Abstract 4


University of Warwick

Where is home? The significance of the homeland and the family in Turkish Cypriot women

This paper focuses on the concept of home and belonging in modern diasporas and reports on preliminary data from an ongoing project with the Turkish Cypriot community in the UK. The paper aims to problematise the multiple meanings associated with the notion of ‘home’ and the ‘fitting in’ process in relation to the home/host traditional dichotomy. It draws on the narratives of eight women of Turkish Cypriot origin who followed their husbands on a quest for a better life in London. The paper takes an ethnographic perspective and discusses the complexity of belonging and the multiple homes that emerge in the narratives. It also pays special attention at the importance of the gender order as enacted in the data.

While in traditional diaspora studies the home and homeland is time and space bound, recent research emphasises the fluidity of the concept. In line with recent research, we argue that diasporic communities maintain a symbolic relationship with a particular locus, nation and/or country, which is often conventionally labelled as the ‘homeland’. Those relations form part of the complex matrix of ‘belonging’ in diasporic communities which is negotiated in interaction. Home is material but is also constructed through and associated with feelings, practices, and values attached to a particular space and place as well as sharing with family and loved ones.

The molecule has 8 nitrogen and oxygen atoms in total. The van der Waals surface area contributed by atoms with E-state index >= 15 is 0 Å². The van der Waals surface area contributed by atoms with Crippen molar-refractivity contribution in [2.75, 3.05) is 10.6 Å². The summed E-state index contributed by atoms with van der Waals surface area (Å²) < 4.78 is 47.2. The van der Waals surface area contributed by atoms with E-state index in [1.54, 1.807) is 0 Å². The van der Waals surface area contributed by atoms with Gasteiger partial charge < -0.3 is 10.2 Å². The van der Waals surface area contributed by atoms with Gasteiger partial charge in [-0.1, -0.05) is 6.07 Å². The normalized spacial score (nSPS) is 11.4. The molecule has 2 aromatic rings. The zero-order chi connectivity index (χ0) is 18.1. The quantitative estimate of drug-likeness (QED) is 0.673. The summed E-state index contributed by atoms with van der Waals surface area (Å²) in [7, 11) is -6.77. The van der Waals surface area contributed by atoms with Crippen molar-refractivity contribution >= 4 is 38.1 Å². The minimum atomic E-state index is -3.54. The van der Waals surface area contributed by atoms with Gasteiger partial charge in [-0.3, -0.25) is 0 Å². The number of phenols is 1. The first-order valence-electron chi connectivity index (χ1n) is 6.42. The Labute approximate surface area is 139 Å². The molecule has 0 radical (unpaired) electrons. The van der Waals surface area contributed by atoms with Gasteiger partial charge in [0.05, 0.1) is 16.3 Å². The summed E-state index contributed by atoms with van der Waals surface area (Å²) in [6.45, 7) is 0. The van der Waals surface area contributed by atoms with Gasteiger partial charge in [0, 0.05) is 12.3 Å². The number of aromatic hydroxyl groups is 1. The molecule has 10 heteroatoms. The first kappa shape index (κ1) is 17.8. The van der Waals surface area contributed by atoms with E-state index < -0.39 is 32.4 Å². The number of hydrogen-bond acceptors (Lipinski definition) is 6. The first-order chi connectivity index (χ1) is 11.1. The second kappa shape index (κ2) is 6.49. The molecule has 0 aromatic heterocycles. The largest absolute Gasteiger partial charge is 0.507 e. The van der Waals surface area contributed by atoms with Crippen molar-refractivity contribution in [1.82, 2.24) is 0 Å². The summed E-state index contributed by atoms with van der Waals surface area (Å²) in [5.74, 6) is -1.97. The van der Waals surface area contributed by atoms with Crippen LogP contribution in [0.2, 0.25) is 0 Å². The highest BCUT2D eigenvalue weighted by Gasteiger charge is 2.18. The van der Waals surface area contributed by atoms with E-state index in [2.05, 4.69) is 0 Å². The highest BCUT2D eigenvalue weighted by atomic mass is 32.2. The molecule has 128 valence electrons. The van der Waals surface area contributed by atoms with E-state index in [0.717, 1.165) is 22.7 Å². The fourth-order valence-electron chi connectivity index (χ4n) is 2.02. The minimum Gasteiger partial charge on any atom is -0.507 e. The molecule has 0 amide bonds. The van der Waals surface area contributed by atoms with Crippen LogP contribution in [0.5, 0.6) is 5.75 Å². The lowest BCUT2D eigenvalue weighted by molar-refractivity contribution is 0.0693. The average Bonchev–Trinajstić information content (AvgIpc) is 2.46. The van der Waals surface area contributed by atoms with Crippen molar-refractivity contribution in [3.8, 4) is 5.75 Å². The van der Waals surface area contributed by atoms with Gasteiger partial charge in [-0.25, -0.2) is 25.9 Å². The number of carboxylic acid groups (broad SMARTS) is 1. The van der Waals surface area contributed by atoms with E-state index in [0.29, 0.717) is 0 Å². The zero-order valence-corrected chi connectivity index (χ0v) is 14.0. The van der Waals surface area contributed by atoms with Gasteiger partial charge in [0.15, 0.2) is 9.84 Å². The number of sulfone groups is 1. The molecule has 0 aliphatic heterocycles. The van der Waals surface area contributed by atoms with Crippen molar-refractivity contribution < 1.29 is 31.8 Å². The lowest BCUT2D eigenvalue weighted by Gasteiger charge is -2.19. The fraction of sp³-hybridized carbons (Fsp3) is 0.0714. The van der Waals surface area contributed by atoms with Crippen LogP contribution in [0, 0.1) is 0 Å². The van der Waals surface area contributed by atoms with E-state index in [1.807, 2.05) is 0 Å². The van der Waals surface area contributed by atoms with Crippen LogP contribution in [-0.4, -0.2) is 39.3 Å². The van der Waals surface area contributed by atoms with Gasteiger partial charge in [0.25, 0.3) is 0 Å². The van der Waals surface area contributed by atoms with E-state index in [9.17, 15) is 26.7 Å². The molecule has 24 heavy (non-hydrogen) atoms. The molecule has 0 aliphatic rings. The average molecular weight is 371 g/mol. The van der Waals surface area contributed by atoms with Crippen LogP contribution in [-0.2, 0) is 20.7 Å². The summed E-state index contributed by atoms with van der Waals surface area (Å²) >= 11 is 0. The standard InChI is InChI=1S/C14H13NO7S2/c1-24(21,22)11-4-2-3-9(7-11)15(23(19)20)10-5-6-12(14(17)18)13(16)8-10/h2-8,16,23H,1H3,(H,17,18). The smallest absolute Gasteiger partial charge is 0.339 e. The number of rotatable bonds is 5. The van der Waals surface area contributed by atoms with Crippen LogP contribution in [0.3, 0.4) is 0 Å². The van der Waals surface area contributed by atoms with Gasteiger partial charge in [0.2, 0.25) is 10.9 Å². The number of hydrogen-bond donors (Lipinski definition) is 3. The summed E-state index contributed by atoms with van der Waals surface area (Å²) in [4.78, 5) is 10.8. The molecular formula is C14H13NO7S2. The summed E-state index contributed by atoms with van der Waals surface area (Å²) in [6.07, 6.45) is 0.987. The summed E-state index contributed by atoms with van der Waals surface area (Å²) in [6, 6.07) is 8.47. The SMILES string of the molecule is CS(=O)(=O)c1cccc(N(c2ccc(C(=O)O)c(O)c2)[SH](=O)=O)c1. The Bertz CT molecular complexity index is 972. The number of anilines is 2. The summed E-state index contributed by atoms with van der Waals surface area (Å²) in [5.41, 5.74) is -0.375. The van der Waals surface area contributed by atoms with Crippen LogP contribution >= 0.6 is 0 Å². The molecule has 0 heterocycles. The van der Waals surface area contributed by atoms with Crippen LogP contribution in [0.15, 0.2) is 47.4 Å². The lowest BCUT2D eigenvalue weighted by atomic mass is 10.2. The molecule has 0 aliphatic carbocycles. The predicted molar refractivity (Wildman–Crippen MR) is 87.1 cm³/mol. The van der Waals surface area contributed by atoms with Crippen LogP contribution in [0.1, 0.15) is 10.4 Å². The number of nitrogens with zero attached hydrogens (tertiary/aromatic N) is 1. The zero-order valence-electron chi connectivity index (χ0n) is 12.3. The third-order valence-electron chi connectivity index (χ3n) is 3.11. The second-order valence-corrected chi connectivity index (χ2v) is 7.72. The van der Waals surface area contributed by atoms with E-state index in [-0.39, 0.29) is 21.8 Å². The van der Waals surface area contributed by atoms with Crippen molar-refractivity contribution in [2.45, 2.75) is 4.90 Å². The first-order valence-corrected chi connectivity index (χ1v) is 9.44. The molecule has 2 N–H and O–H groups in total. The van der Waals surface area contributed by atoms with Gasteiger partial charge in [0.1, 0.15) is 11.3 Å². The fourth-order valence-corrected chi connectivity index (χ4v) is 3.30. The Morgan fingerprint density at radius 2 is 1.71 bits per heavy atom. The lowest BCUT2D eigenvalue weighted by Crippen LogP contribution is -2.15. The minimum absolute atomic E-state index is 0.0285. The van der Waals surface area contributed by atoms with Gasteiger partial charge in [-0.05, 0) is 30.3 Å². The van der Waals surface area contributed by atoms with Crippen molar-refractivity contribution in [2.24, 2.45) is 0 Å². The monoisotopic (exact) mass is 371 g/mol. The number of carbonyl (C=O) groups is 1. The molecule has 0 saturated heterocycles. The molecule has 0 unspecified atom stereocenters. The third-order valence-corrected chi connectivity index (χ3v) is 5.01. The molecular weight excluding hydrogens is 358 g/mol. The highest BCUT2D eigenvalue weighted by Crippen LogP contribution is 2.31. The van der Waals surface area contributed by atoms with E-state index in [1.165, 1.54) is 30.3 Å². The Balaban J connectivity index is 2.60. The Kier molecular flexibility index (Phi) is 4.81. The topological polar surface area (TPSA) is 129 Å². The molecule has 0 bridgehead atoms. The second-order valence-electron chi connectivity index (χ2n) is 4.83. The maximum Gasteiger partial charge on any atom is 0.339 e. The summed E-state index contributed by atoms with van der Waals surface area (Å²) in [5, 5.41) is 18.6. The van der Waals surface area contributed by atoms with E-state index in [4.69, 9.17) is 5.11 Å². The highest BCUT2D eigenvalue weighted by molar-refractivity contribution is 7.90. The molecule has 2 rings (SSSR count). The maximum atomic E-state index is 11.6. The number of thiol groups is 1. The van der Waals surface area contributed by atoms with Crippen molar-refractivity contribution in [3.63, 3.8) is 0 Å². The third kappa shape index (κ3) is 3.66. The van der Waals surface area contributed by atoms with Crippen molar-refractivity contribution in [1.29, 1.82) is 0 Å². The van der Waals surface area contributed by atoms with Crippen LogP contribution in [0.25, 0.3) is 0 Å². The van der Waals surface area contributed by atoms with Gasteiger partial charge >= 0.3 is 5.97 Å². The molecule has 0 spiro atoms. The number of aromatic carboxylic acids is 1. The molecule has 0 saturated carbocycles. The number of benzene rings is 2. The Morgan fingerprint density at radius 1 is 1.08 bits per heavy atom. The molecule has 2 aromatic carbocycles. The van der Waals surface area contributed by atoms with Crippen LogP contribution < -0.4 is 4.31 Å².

In this paper we draw on narratives and observation data and discuss the ways in which belonging is indexed through constructions of home. We discuss the gender order that emerges in the data and the powerful/powerless role of women in this context. The analysis of the data shows that most of these women construct their journey to London as a decision imposed to them while at the same time construct self as primary responsible for the family and the new ‘home’. In the first generation data, a gender order emerges with the women being mainly home-bound and without enough resources to access the language of their new ‘homeland’. This creates a divide between those who access the wider societal order and those who are excluded and remain confined within the diasporic context. Belonging in the data is in a state of flux and fluid, indexed indirectly through the multiple and often contradictory positions the participants take in different contexts.

We close the paper with the implications of the findings for future research on new diasporas and issues in relation to the theoretical framing of the concept.